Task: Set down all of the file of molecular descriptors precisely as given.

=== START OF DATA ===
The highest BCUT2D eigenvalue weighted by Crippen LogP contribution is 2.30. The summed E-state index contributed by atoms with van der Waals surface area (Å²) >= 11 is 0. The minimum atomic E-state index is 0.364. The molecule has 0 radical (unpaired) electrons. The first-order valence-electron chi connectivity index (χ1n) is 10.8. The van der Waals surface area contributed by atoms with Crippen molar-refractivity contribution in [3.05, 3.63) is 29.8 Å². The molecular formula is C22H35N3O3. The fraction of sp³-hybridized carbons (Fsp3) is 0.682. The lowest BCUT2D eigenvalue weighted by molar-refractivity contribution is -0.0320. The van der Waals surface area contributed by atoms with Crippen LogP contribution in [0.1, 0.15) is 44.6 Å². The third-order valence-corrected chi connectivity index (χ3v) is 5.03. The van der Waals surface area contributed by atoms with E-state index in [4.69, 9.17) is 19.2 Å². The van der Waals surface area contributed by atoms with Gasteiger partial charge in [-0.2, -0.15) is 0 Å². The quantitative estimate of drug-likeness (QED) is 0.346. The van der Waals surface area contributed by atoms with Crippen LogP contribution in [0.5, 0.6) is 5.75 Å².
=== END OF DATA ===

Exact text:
The highest BCUT2D eigenvalue weighted by Crippen LogP contribution is 2.30. The summed E-state index contributed by atoms with van der Waals surface area (Å²) >= 11 is 0. The minimum atomic E-state index is 0.364. The molecule has 0 radical (unpaired) electrons. The first-order valence-electron chi connectivity index (χ1n) is 10.8. The van der Waals surface area contributed by atoms with Crippen molar-refractivity contribution in [3.05, 3.63) is 29.8 Å². The molecular formula is C22H35N3O3. The fraction of sp³-hybridized carbons (Fsp3) is 0.682. The lowest BCUT2D eigenvalue weighted by molar-refractivity contribution is -0.0320. The van der Waals surface area contributed by atoms with Crippen LogP contribution in [0.1, 0.15) is 44.6 Å². The third-order valence-corrected chi connectivity index (χ3v) is 5.03. The van der Waals surface area contributed by atoms with E-state index in [4.69, 9.17) is 19.2 Å². The van der Waals surface area contributed by atoms with Gasteiger partial charge in [-0.2, -0.15) is 0 Å². The quantitative estimate of drug-likeness (QED) is 0.346. The van der Waals surface area contributed by atoms with Crippen LogP contribution in [0.5, 0.6) is 5.75 Å².